However, setting aside a portion of every check received may not be enough to cover catastrophic situations, such as long-term or permanent disability. Competent financial planners recommend disability insurance to recover at least some of a performer's lost earnings in the event of a career-ending accident or illness.

But perhaps the best money management advice comes from someone who is not a financial planner. Gale Sayers is a NFL Hall of Fame running back whose career was cut short because of injuries. His advice to young football players: "Prepare to quit." In other words, know what you're going to do, and how you're going to do it, when the highprofile career is over. This is advice that's equally applicable to adult film talent as it is for young athletes.

Derek Hay, owner of LA Direct Models in the San Fernando Valley, says that financial issues occur more frequently among his female clients than with the men on his roster. He attributes this to female talent being younger, less financially experienced, and generally having shorter careers. Hay tries to encourage the performers he represents to treat their occupation as a serious business by incorporating and keeping proper business records, and he refers his clients to outside professionals for these services.

Butts also notes that his female clients are more likely to fall into what he calls "The Trap." He explains The Trap this way: Because money is so easily earned in the adult film industry, especially for female talent, there is a tendency for clients to overspend, expecting to make up any shortfall with income from their next film. But, the next film often becomes the next two films, or never, and the client is left having spent unearned money, creating a trap from which there is no easy escape.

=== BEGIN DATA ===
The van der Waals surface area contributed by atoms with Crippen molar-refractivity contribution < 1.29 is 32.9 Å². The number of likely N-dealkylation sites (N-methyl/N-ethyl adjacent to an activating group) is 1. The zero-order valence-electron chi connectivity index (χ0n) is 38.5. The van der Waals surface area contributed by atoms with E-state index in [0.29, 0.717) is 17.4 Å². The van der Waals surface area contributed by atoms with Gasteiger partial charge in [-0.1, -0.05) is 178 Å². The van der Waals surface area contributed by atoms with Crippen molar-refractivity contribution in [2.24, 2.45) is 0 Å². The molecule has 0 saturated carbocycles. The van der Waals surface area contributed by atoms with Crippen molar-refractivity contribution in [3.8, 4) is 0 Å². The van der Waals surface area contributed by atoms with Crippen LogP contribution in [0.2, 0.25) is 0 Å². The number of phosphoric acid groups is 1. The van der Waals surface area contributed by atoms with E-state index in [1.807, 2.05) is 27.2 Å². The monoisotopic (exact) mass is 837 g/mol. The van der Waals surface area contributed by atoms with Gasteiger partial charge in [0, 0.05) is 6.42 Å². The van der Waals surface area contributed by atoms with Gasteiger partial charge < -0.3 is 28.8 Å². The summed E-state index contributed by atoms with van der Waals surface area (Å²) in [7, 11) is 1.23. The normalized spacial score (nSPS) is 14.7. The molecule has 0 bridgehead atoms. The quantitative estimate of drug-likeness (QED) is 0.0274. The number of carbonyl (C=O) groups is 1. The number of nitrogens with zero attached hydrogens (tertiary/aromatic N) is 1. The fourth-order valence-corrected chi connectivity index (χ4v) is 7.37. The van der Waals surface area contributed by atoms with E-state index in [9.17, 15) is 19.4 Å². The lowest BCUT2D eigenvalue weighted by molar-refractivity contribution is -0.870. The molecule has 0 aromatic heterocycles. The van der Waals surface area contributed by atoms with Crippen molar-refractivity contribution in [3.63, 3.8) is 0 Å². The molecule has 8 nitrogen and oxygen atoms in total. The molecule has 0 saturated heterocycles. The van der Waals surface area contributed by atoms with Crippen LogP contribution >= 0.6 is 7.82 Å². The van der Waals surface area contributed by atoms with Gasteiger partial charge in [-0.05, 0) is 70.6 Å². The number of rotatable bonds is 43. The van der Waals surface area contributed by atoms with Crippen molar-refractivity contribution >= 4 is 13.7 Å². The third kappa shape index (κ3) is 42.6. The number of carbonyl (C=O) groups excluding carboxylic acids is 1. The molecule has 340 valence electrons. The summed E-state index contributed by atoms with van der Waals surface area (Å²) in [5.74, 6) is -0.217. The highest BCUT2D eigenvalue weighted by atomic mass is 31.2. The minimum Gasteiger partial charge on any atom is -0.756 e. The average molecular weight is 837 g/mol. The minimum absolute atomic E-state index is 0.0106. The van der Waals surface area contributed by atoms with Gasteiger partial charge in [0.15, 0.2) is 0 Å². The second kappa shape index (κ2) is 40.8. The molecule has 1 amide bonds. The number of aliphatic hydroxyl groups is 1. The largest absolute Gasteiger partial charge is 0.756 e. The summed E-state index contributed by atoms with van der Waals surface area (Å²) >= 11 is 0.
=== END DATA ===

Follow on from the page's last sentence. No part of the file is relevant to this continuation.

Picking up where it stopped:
Financial planning and money management are not hard. But, they do require diligence and attention to detail, something most people, including adult performers, would rather avoid. Plus, performers have a lot of distractions and other responsibilities. Enter the professional financial planner, who can be anything from an occasional financial advisor to a full-time, billpaying money manager.

Professional Advice
A good financial planner views his or her client as a small corporation needing a whole range of corporate services, everything from insurance products to banking services and investment advice. While the client is the chief executive of this small corporation, the financial planner serves as the CFO.

How do you choose a good financial planner? It's not easy, and there is no foolproof method. Many highearners now rely on specialized money management firms, prominent banks and investment firms for their financial planning advice. In addition, financial management is also part of the services offered by many stockbrokers and insurance companies. A few of the companies that offer financial planning services include Schwab, American Express, Ameriprise Financial and TD Waterhouse Group.

The Certified Financial Planner Board of Standards recommends that you interview and evaluate several financial planners to find the one that's right for you. Pick a competent, qualified professional with whom you feel comfortable, one whose business style suits your financial planning needs.

And don't forget to ask your potential financial planner about his or her fee. Is it based on a fixed hourly rate, a percentage of your funds under management, on commissions from selling you financial products or a blend of fees based on various services?

Performers, like athletes and other celebrities, are frequent targets for investment scams, not only because they make sizable amounts of money, but because people with high incomes often don't pay attention to their finances. When money is coming in, it's easy not to worry about it.

Above all else, be careful. Even if you use the services of a financial planner, always be closely involved with your finances and educate yourself about money management issues. After all, it's your money and you earned it the hard way — protect it with the attention it deserves.